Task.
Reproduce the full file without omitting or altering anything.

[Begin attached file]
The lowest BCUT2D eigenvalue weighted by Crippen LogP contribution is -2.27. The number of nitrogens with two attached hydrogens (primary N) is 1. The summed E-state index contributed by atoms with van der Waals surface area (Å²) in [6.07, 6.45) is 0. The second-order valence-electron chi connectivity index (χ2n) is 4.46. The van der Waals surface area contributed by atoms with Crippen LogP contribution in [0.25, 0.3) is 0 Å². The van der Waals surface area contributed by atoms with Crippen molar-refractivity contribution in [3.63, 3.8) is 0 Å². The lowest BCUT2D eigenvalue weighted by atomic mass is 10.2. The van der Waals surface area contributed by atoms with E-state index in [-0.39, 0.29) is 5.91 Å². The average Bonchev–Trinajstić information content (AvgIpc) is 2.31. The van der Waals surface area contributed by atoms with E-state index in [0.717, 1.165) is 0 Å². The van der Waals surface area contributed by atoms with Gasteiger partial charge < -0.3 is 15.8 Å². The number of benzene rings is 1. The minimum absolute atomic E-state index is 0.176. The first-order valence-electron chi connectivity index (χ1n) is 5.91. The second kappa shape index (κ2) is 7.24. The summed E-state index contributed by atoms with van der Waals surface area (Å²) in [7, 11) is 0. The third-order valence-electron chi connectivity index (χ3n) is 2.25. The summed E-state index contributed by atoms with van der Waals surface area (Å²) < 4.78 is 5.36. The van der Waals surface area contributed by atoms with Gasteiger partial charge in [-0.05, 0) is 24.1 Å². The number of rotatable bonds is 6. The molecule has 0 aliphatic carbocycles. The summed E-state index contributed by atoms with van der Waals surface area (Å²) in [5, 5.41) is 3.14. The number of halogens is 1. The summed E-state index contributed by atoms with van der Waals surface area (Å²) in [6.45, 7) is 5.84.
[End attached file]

The lowest BCUT2D eigenvalue weighted by Crippen LogP contribution is -2.27. The number of nitrogens with two attached hydrogens (primary N) is 1. The summed E-state index contributed by atoms with van der Waals surface area (Å²) in [6.07, 6.45) is 0. The second-order valence-electron chi connectivity index (χ2n) is 4.46. The van der Waals surface area contributed by atoms with Crippen LogP contribution in [0.25, 0.3) is 0 Å². The van der Waals surface area contributed by atoms with Crippen molar-refractivity contribution in [3.63, 3.8) is 0 Å². The lowest BCUT2D eigenvalue weighted by atomic mass is 10.2. The van der Waals surface area contributed by atoms with E-state index in [-0.39, 0.29) is 5.91 Å². The average Bonchev–Trinajstić information content (AvgIpc) is 2.31. The van der Waals surface area contributed by atoms with E-state index in [0.717, 1.165) is 0 Å². The van der Waals surface area contributed by atoms with Gasteiger partial charge < -0.3 is 15.8 Å². The number of benzene rings is 1. The minimum absolute atomic E-state index is 0.176. The first-order valence-electron chi connectivity index (χ1n) is 5.91. The second kappa shape index (κ2) is 7.24. The summed E-state index contributed by atoms with van der Waals surface area (Å²) in [7, 11) is 0. The third-order valence-electron chi connectivity index (χ3n) is 2.25. The summed E-state index contributed by atoms with van der Waals surface area (Å²) < 4.78 is 5.36. The van der Waals surface area contributed by atoms with Gasteiger partial charge in [-0.05, 0) is 24.1 Å². The number of rotatable bonds is 6. The molecule has 0 aliphatic carbocycles. The summed E-state index contributed by atoms with van der Waals surface area (Å²) in [5, 5.41) is 3.14. The number of halogens is 1. The summed E-state index contributed by atoms with van der Waals surface area (Å²) in [6.45, 7) is 5.84.